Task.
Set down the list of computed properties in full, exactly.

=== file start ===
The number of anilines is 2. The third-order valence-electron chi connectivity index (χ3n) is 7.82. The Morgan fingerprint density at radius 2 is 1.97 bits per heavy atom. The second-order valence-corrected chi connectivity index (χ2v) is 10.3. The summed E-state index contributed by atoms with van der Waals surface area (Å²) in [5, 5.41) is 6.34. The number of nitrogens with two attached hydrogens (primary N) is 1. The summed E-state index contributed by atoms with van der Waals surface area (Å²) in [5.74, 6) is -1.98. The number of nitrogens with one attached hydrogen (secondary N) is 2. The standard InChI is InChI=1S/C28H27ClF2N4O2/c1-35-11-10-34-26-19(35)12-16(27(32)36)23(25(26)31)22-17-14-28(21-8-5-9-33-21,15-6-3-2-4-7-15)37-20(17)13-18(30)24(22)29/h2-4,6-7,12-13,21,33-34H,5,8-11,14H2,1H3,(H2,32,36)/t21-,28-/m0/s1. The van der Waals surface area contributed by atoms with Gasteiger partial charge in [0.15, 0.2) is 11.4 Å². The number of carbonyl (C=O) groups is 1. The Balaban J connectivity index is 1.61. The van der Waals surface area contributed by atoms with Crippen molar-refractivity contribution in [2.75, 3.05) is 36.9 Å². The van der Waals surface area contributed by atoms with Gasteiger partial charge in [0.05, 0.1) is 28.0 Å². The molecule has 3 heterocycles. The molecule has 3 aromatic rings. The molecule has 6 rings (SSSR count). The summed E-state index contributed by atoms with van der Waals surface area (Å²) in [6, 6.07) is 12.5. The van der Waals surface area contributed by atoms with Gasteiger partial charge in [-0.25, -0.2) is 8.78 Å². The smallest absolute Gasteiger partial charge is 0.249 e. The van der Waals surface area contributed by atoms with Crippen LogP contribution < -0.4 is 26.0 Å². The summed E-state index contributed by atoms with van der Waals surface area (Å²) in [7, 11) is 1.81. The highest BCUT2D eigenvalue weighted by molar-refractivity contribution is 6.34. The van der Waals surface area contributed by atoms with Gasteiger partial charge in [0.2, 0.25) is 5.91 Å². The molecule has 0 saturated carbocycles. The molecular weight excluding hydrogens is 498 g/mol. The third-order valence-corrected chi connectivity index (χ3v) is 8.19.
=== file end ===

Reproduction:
The number of anilines is 2. The third-order valence-electron chi connectivity index (χ3n) is 7.82. The Morgan fingerprint density at radius 2 is 1.97 bits per heavy atom. The second-order valence-corrected chi connectivity index (χ2v) is 10.3. The summed E-state index contributed by atoms with van der Waals surface area (Å²) in [5, 5.41) is 6.34. The number of nitrogens with two attached hydrogens (primary N) is 1. The summed E-state index contributed by atoms with van der Waals surface area (Å²) in [5.74, 6) is -1.98. The number of nitrogens with one attached hydrogen (secondary N) is 2. The standard InChI is InChI=1S/C28H27ClF2N4O2/c1-35-11-10-34-26-19(35)12-16(27(32)36)23(25(26)31)22-17-14-28(21-8-5-9-33-21,15-6-3-2-4-7-15)37-20(17)13-18(30)24(22)29/h2-4,6-7,12-13,21,33-34H,5,8-11,14H2,1H3,(H2,32,36)/t21-,28-/m0/s1. The van der Waals surface area contributed by atoms with Gasteiger partial charge in [0.15, 0.2) is 11.4 Å². The number of carbonyl (C=O) groups is 1. The Balaban J connectivity index is 1.61. The van der Waals surface area contributed by atoms with Crippen molar-refractivity contribution in [2.75, 3.05) is 36.9 Å². The van der Waals surface area contributed by atoms with Gasteiger partial charge in [0.05, 0.1) is 28.0 Å². The molecule has 3 heterocycles. The molecule has 3 aromatic rings. The molecule has 6 rings (SSSR count). The summed E-state index contributed by atoms with van der Waals surface area (Å²) in [6, 6.07) is 12.5. The van der Waals surface area contributed by atoms with Gasteiger partial charge in [-0.25, -0.2) is 8.78 Å². The smallest absolute Gasteiger partial charge is 0.249 e. The van der Waals surface area contributed by atoms with Crippen LogP contribution < -0.4 is 26.0 Å². The summed E-state index contributed by atoms with van der Waals surface area (Å²) in [7, 11) is 1.81. The highest BCUT2D eigenvalue weighted by molar-refractivity contribution is 6.34. The van der Waals surface area contributed by atoms with Gasteiger partial charge in [0.2, 0.25) is 5.91 Å². The molecule has 0 saturated carbocycles. The molecular weight excluding hydrogens is 498 g/mol. The third-order valence-corrected chi connectivity index (χ3v) is 8.19.